“[Rare earths] are generally split into two categories. People talk about light rare-earths and heavy rare-earths,” clarified Schneberger. “The most important light-rare earth as it relates to magnets is neodymium … [but] a lot of the light rare earths don’t have a lot of commercial value today. We’re fortunate in that this deposit is predominantly heavy rare earths,” which includes both dysprosium and terbium, but that’s not all.
A happy accident, “It is a multi-metallic deposit. There will be other products that we sell, including tech metals like gallium and hafnium … but also including lithium, as an example,” said Schneberger. “There’s a sizable amount of lithium in this deposit that we’re likely to partner with a company in order to make sure we get the value out of that.” Of course, lithium is a hot commodity these days, powering all kinds of electronic devices, though mountains of the stuff is used in EV batteries.
A rich source of rare earths and other elements, Schneberger said the Round Top deposit is expected to remain in production for 70 years, possibly even a century. Over its lifespan, the site is expected to yield some 1.2 million metric tons of rare-earth elements and around 500,000 metric tons of lithium.
Clean processing paired with local production
Of course, many more tons of rock and ore need to be handled and processed to yield these coveted materials, something USA Rare Earth will do in an eco-friendly way. “When we extract the rare earths here, we’re going to do it differently than the current mines are doing it,” said Schneberger. Other producers use solvent-based extraction, though USA Rare Earth is going with continuous ion exchange, a clean, closed-loop process. He added that extraction technologies have to be matched up to the characterization of the materials being treated. Since they’re working predominantly with heavy rare-earth elements opposed to lighter ones, this refining process is ideal.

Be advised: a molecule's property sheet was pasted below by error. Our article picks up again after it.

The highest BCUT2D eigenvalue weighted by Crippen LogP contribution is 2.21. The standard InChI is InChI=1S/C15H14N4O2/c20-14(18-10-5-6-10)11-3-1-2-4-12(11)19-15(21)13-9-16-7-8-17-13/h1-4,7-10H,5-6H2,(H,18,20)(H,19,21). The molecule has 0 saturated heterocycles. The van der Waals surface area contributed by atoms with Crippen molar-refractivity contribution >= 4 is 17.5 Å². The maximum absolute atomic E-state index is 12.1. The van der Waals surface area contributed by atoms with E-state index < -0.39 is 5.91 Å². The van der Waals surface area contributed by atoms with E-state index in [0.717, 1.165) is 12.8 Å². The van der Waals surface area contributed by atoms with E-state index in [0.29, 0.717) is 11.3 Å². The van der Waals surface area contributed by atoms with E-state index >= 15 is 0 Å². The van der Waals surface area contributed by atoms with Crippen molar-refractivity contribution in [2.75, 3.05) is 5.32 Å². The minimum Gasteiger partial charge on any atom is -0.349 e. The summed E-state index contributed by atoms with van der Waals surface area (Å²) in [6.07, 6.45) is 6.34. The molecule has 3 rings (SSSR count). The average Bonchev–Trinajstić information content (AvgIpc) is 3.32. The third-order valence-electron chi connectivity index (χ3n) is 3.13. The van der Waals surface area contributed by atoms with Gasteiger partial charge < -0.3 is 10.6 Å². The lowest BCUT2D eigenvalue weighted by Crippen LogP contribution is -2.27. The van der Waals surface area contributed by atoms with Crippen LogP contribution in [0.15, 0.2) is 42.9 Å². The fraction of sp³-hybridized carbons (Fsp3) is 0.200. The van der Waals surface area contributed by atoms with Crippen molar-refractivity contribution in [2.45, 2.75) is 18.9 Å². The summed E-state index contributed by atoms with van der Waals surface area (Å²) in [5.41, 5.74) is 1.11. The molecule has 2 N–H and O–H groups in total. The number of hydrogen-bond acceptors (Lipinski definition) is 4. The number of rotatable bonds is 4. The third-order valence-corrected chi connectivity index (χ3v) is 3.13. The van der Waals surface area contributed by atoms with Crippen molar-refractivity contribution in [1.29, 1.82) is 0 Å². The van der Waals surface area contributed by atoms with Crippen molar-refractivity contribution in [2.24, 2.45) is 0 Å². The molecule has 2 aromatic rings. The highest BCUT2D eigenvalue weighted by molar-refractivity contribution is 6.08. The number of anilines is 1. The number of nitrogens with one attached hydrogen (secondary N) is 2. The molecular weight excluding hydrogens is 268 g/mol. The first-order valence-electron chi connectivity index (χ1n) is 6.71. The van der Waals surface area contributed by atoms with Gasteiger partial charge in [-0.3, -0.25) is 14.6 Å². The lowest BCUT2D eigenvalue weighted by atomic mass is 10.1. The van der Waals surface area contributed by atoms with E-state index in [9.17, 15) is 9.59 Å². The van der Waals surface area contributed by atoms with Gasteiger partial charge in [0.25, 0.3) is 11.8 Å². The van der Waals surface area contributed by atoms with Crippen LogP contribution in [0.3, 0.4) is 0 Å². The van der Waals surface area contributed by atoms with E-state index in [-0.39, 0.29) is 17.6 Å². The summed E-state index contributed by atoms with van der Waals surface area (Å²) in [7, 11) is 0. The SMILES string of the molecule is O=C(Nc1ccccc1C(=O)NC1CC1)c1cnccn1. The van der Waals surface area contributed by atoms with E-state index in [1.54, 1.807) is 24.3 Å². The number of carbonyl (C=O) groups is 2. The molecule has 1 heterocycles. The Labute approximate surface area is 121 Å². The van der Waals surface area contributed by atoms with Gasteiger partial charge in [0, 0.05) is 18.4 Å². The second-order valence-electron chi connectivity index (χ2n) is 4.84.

On the production side of the equation, USA Rare Earth is expected to start delivering 600 metric tons of magnets annually, ramping up to full capacity of 1,200. Afterwards, Schneberger said they’ll mimic that line, duplicate it to get production up to 4,800 metric tons per year, all out of their Oklahoma facility. But even at that level, production “is only a single digit percent of the market. And we can already see as automotive customers are talking to us, that we’re going to have to ramp up quicker, and others will as well,” he added.
Powering the future
Naturally, car manufacturers are interested in the work USA Rare Earth is doing, and the company is in discussions with multiple automakers right now. Schneberger said they’re in talks with the U.S. military as well.
The supply of rare-earth elements hasn’t necessarily been an issue yet, but there are huge risks. The need to add some diversity to the supply chain is critical, something all kinds of manufacturers learned during the COVID-19 pandemic. “I don’t expect that it has to become perfect, that outside of China can supply itself wholly,” said Schneberger, but the looming deficit of these materials is massive, “and we’re going to need more than the people who’ve announced in order to … solve this problem.” If all goes according to plan, USA Rare Earth should play a crucial role in addressing this global issue.
Updated (11:50 a.m. Eastern, 6/15/2023): USA Rare Earth clarified that estimated magnet production figures are annual numbers, not daily as initially stated.